One of the great by-products in sport is that age-old debate of who is the all-time greatest in their particular discipline. A few glasses of beer or a bottle of red fuel discussions that inevitably run far later into the night than any of the participants intended.
Whether you subscribe or not to the view that Sebastien Loeb is rallying’s greatest ever driver, nobody can deny that the Frenchman’s WRC farewell at this week’s Rallye de France-Alsace marks the end of an era of dominance we are unlikely to witness again.
The figures are pretty compelling. Nine consecutive world titles and 78 wins from 167 WRC starts. An amazing win record of 46.7 per cent, and a figure that climbs to exactly one in two when it is acknowledged that 11 of those starts at the beginning of his career were in two-wheel drive machinery incapable of challenging for outright wins.
The statistics go on. One hundred and sixteen podiums, 896 stage wins, 1619 WRC points and just 20 retirements. Twice he has scored six straight wins, and from the 2008 Rallye d’Italia Sardegna to the following year’s Rally Argentina he scored 15 consecutive podiums.
Come Sunday afternoon in Strasbourg, we will only have the memories as the 39-year-old bids adieu to the WRC and sets off in search of more success with Citroen in the World Touring Car Championship.
That his final competitive act in a World Rally Car, barring mishaps during the previous three days, will be in his home town of Haguenau in the event that holds his greatest career memory, simply adds to a story that wouldn’t look out of place in a kids’ action comic.
Loeb is not one for great displays of emotion, but it’s hard to imagine there won’t be a tear or two shed in the DS3 WRC.
“First, I hope I can come to the end of the final stage in Haguenau!” Loeb told wrc.com. “It will be good to finish my career in that area, my home town, and, of course, it will be emotional. But on the other side I think it could be a bit easier because I have a new plan for the future. I will do something different, WTCC.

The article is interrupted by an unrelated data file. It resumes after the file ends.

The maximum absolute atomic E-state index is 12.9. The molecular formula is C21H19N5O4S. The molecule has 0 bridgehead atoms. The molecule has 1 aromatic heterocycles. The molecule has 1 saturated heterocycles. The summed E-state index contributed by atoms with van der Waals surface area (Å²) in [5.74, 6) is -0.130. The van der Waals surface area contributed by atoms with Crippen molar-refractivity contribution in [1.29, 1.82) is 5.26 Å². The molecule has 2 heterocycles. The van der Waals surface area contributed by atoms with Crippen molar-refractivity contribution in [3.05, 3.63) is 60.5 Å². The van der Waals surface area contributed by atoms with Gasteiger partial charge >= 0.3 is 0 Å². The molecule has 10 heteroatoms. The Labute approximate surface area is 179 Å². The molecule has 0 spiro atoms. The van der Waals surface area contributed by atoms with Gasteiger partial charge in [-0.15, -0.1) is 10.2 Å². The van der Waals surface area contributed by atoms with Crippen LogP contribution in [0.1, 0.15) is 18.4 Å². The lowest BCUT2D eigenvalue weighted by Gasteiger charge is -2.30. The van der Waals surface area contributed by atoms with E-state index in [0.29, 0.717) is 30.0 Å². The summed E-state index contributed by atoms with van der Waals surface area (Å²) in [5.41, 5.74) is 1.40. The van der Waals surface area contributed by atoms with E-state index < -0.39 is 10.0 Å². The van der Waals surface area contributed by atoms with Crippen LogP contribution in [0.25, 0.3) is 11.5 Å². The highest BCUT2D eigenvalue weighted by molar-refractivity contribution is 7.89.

“It’s a new motivation and new goals. It’s the same style next year, with driving, competition and testing for the same team so it’s bit easier to accept the end of my WRC career. Maybe it’s even harder for my co-driver, Daniel (Elena), than it is for me to give up driving in WRC,” he admitted.
Bringing his rally career to a halt on home territory was natural for Loeb, whose status as one of France’s most revered sportsmen is not in doubt. He is a regular in the top 10 of the frequent polls, both in terms of popularity and the money he has earned from his celebrity status, which is estimated to be $45 million.
“It’s nice to finish in France. We decided to do four rallies this season and I don’t mind to finish in France, which is my home rally. The atmosphere is fantastic. It’s the rally where you have the best atmosphere in the season.
“My best moment was victory in France in 2010 when I won the rally and we won the two championships, drivers’ and manufacturers’, at the same time. It was the first year that the rally was in my home town so that was very special.
“There was pressure on me but I tried my best not to show it by withdrawing and blocking it out. I felt very relieved when we made it to the finish. Being crowned champion at home in Haguenau was something I would never have imagined possible. When I met up with my wife, Severine, and my friends on the road section back to Strasbourg I couldn’t help but shed a few tears,” said Loeb.
France has book-ended Loeb’s dominance of the WRC. In 2004 the man who traded a promising gymnastics career for rally driving celebrated his first title with a somersault on the podium in Ajaccio after sealing his maiden crown at the Tour de Corse. And title number nine was sealed in Strasbourg last year.
Don’t miss part two with Sebastien Loeb tomorrow.
'I couldn’t help but shed a few tears'